Welcome to the DoItYourself Forums!

To post questions, help other DIYers and reduce advertising (like the one on your left), join our DIY community. It's free!

Neutrals pigtailed together in breaker box


Derstig's Avatar
Member

Join Date: Jun 2017
Posts: 296

02-12-18, 04:51 PM   #1 (permalink)  
Neutrals pigtailed together in breaker box

I have this case where 2-3 neutrals are grouped and pigtailed together and this is done twice so across 6 circuits, 2 neutrals connect to neutral bus instead of 6. Is this dangerous? I dont know why this was done but I can only guess that it was because breakers were moved and cable wasnt long enough because I can see the hot wires also pigtailed to the breakers. But in the case of hot wires there is obviously 1-1 pigtail between original wire and breaker.

 
Sponsored Links
pattenp's Avatar
Member

Join Date: Feb 2016
Posts: 672
VA

02-12-18, 05:07 PM   #2 (permalink)  
It's okay as long as the neutrals pigtailed together are all on one circuit served by one single pole breaker or a double pole breaker for a multiwire circuit where the neutral is shared. But your description of 6 circuits is of concern. If you have the neutrals from multiple circuits combined where they are not a single multiwire branch circuit can potentially over load the pigtailed neutral. Example is if you have two 20A circuits that are on the same panel leg and the neutrals are pigtailed together you have the potential of putting 40A on that pigtail. Two 20A circuits on opposite legs from each other only have a potential difference of 20A where using a shared neutral.

 
Derstig's Avatar
Member

Join Date: Jun 2017
Posts: 296

02-12-18, 05:12 PM   #3 (permalink)  
This damn house, seriously.... who did they hire here? The stuff I m discovering here is just amazing and I m not even electrician and I m sure if an electrician looked at this he would find a lot more red flags than I can.

no this is not a MWBC. 6 incoming neutrals from 6 different circuits turn into 2 pigtails to 2 final wires to 2 bus bar connections.

the problem is I dont know how to make such a large reorganize there without electrocuting myself. Is there a way to wrap the big hot wires from the street with something so I dont shock myself? Or is the only way to shut power off from outside but thats inside my meter and there is a lock on it.

 
pattenp's Avatar
Member

Join Date: Feb 2016
Posts: 672
VA

02-12-18, 05:19 PM   #4 (permalink)  
The only way to kill power to the panel is to turn off the main breaker to kill all loads and then cut the meter tab and pull the meter. I highly advise against this because power companies frown on this being done by a DIY'er. Most places you need to be a licensed electrician to do this.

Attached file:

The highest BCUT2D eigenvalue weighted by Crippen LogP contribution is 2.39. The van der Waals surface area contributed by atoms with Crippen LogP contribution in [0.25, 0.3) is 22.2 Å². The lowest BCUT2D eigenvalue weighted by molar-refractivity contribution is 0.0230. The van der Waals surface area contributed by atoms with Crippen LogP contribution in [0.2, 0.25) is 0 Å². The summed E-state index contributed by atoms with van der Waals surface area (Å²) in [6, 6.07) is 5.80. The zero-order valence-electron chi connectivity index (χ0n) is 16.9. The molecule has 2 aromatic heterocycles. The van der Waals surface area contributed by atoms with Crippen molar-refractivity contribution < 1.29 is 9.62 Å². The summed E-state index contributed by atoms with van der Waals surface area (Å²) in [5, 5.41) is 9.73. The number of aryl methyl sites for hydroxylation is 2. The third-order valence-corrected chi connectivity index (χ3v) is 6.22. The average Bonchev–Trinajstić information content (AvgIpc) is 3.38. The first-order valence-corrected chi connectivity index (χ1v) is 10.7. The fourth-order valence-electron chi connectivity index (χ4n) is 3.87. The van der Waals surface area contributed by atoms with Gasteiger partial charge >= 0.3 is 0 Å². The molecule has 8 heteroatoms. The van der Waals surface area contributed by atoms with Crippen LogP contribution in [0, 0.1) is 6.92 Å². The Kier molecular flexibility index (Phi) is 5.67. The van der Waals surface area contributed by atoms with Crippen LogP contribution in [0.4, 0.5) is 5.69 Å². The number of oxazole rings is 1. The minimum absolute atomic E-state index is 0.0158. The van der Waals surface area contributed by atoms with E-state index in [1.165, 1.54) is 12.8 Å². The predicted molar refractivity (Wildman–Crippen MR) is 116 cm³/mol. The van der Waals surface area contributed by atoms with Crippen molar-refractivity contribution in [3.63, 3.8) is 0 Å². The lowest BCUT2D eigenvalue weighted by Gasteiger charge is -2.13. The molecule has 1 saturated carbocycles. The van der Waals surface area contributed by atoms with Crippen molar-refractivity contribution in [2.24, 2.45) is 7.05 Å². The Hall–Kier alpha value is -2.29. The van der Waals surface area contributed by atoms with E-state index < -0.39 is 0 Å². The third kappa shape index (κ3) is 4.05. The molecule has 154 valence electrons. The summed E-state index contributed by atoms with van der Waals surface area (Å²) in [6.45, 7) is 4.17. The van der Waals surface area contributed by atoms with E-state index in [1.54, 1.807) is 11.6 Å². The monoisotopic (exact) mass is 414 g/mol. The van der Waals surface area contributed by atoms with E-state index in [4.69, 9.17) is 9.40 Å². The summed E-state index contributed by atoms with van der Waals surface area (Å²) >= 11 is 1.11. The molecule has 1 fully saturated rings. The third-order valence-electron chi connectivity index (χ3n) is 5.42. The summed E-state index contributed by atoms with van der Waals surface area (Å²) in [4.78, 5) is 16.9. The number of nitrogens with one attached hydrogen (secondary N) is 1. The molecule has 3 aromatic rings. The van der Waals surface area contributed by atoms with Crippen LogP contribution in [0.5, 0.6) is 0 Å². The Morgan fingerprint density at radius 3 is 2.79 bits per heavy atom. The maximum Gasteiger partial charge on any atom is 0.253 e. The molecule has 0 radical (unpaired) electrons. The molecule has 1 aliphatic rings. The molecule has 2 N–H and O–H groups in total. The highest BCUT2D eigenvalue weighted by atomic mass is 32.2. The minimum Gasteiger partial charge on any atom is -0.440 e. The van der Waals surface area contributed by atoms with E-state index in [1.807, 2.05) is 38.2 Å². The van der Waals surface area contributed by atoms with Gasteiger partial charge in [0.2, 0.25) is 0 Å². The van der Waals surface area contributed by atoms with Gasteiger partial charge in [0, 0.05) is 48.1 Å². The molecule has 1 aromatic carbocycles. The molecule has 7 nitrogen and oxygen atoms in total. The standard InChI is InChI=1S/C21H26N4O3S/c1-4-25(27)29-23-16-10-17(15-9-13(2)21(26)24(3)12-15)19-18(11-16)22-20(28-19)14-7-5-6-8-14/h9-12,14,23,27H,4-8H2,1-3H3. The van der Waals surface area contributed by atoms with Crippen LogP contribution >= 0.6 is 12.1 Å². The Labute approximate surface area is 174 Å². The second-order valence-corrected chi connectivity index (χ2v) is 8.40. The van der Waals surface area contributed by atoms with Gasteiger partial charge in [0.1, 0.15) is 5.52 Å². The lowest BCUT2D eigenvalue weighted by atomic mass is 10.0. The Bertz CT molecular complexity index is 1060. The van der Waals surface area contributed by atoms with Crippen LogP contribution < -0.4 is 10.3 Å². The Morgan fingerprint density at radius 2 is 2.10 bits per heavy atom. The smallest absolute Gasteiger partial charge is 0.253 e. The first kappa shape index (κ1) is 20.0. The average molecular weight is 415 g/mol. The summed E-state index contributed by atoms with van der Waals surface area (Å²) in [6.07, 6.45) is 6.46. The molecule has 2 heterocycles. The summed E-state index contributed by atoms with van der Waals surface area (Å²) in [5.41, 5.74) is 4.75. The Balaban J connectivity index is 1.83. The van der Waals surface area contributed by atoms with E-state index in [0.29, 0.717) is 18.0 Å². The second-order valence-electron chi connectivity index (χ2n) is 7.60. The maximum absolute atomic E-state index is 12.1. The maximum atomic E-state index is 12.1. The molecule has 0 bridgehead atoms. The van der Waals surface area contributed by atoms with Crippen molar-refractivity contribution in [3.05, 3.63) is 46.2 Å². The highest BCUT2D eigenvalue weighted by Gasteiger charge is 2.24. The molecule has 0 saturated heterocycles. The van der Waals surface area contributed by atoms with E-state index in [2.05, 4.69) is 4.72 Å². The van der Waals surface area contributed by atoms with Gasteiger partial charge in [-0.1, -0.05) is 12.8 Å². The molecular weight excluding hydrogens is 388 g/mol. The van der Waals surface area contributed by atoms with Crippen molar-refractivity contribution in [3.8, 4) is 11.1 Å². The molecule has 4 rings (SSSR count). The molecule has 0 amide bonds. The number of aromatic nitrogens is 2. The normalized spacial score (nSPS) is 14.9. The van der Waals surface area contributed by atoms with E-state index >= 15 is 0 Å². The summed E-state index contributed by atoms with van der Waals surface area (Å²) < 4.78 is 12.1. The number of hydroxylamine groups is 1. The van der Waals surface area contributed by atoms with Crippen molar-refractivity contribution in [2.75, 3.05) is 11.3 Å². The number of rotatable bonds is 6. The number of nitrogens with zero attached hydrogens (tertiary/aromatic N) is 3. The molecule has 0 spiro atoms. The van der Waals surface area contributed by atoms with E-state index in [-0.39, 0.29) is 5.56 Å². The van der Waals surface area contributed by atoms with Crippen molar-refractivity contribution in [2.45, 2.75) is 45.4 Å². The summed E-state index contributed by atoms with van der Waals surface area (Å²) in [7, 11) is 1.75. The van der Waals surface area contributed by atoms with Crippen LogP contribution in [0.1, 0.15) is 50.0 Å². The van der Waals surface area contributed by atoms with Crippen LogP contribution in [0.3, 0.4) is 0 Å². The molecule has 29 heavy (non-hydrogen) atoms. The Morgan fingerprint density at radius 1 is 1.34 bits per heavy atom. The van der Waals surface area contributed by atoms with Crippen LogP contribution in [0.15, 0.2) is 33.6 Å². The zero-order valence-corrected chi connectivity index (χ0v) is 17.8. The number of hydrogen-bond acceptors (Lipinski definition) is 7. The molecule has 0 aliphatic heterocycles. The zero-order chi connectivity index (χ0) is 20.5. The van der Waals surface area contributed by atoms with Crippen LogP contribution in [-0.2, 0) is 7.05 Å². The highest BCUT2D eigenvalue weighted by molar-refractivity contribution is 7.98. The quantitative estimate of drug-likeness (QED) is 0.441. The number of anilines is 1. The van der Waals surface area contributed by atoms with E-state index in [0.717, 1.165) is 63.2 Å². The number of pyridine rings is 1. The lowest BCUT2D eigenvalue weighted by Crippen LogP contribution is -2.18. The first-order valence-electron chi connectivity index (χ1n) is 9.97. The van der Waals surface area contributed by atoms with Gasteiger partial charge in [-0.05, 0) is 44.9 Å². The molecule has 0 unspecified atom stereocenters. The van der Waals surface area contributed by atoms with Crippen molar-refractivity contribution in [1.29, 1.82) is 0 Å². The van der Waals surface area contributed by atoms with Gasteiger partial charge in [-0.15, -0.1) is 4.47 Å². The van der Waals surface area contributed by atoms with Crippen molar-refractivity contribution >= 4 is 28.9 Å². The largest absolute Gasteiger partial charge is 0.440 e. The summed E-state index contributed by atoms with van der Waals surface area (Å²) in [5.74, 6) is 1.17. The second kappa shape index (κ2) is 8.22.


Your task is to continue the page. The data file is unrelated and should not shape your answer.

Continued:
pattenp's Avatar
Member

Join Date: Feb 2016
Posts: 672
VA

02-12-18, 05:28 PM   #5 (permalink)  
You can try to wrap the lugs with tape where the main service wires attach ahead of the main breaker. Doing this is not for the faint of heart but will offer protection from you accidently touching the hot lugs while working in the panel. The thing is not touching the lugs while taping them up.

 
Derstig's Avatar
Member

Join Date: Jun 2017
Posts: 296

02-12-18, 05:35 PM   #6 (permalink)  
oh boy....

Speaking of electrocution and taking precautions, you should have seen me today adding my first breaker. Rubber gloves, check, rubber car mats on my feet check, rubber shoes, check, wife on standby with a 1x1 with instructions to disconnect me from electricity, check.

no i m not wrapping around 600 volts (or is it even more?) of potentially thousands of kilo amps lol. I rather ask the electrical company and have them send someone over. I m sure there is a way this can be coordinated with them.

 
lambition's Avatar
Member

Join Date: Nov 2015
Posts: 600
VA

02-12-18, 05:50 PM   #7 (permalink)  
Residential electricity in the US is only 240V between 2 lines and 120V to the ground.
Don't have to worry about 600+V .

Working on residential electricity is quiet safe so long and you know how it works and what not to touch.

 
pattenp's Avatar
Member

Join Date: Feb 2016
Posts: 672
VA

02-12-18, 05:54 PM   #8 (permalink)  
It is not the voltage that kills you, it is the amperage.

 
lambition's Avatar
Member

Join Date: Nov 2015
Posts: 600
VA

02-12-18, 06:01 PM   #9 (permalink)  
It is not the voltage that kills you, it is the amperage.
Very true. I was talking about in terms of arcing possibilities.

Just work with main breaker off, then there is only 2 spots that you need to worry about.

 
Search this Thread